Still on fire or burning out?

W​hat type of music teacher burns out? Often she is an idealistic, "on fire" individual who does not have a firm pedagogic sense of what is real and what is fantasy. Someone who believes that all children can achieve a high level of mastery at the instrument, regardless of their level of intelligence, talent, discipline, and parental support. He ma...
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Feeling singing? Coping with burnout

As you returned from the holiday break (or madness!), did you look forward to your regular teaching schedule, or did you feel less than enthusiastic at the idea of seeing your students again? Most of us have times in our lives when we feel tired and withdrawn, not ready to face another long day of teaching.  In this issue and the upcoming May/...
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Author Response to Robert Pace Keyboard Approach

Response to The Robert Pace Keyboard Approach  Editor's Note: Clavier Companion has invited the authors or representatives of each method series reviewed to respond to that review in the following issue. The response to last issue's review of The Robert Pace Keyboard Approach is presented below.  Robert Pace, who passed away in September ...
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A survey of current methods: The Robert Pace Keyboard Approach

his issue concludes Clavier Companion's survey of piano methods.1 Looking back over the past two years, I have come to realize that we are blessed with a tremendous variety of excellent, pedagogically sound materials. Several of my core beliefs have been confirmed: no one series is right for every teacher, or for all of any one teacher's stude...
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A survey of current methods: Succeeding at the Piano

This issue continues Clavier Companion's survey of piano methods.1 Each article in this series has three sections—an introductory synopsis by the Associate Editor, two articles written by teachers who have used the method extensively in their studios, and a response from the authors of the method surveyed in the previous issue. We hope that you fin...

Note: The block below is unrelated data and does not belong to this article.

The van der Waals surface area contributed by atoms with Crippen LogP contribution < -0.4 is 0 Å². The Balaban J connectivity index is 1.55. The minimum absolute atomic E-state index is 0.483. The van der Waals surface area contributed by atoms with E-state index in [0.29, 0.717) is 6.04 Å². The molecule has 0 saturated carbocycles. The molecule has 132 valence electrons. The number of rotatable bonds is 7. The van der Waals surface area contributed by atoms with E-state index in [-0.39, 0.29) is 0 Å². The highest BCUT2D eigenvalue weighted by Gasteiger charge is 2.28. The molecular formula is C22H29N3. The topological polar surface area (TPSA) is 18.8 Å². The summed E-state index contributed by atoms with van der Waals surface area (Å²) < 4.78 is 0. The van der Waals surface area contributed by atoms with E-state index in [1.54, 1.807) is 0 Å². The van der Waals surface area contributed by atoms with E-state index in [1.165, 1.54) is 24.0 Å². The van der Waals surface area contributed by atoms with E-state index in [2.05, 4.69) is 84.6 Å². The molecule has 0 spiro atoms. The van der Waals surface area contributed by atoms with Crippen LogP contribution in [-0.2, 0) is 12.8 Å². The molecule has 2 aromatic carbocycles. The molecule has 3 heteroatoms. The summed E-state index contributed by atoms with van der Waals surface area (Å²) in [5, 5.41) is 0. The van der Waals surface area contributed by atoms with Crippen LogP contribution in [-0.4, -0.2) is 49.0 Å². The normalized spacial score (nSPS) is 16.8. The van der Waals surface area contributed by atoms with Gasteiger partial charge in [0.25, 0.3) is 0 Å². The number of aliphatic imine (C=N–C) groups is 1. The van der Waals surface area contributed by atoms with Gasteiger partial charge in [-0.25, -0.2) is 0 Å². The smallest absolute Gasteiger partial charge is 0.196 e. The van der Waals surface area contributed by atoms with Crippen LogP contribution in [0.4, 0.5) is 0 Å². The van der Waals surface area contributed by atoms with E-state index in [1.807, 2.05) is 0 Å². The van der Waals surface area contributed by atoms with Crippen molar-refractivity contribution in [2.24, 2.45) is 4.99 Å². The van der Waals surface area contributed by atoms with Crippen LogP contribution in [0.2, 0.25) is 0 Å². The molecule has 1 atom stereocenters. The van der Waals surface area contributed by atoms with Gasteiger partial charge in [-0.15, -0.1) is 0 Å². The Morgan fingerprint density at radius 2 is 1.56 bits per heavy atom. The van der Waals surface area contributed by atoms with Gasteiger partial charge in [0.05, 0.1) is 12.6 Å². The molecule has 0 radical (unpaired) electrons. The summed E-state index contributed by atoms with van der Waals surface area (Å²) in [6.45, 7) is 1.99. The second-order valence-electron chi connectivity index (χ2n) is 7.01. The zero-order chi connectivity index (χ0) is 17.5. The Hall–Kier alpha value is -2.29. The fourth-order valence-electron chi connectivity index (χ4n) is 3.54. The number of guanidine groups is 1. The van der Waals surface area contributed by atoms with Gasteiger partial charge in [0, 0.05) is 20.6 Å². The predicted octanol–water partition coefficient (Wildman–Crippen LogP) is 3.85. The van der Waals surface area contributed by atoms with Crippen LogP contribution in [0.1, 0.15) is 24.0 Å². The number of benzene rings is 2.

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A survey of current methods: The Music Tree

This issue continues Clavier Companion's survey of piano methods.1 Each article in this series will have three sections-an introductory synopsis by the Associate Editor, two articles written by teachers who have used the method extensively in their studios, and a response from the authors of the method surveyed in the previous issue. We hope that y...
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A survey of current methods: Piano Discoveries

This issue continues Clavier Companion's survey of piano methods.1 Each article in the series has several sections. The first section is a synopsis written by the Associate Editor. This synopsis covers the basic content, scope, and approaches of the method. The second section contains articles by two teachers who have used the method extensively in...
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Starting a studio: What, where, and how?

Teachers sometimes find themselves in the position of establishing or re- establishing a studio. Perhaps they have just graduated from a college or uni- versity with a degree in music; perhaps they have recently moved to a new location; or perhaps they don't feel that their studio is as successful as they wish it to be and would like to rethink the...
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How do you teach students who learn at a slower pace? Part two Issues and Ideas: Perspectives in Pedagogy

from the series: Issues and Ideas: Perspectives in Pedagogy Rebecca Johnson, Editor  In the Summer issue Patricia Cestaro shared advice on teaching beginning piano to the student who learns at a slower pace. She illustrated how to introduce the basics of finger numbers, key names, and keyboard topography, and she gave us a clear idea of h...
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About Piano Magazine

Piano Magazine is the leading resource for pianists, piano teachers, and piano enthusiasts. We bring you informative, interesting, and inspiring ideas on all aspects of piano teaching, learning, and performing. The official name of Clavier Companion magazine was changed to Piano Magazine in 2019.

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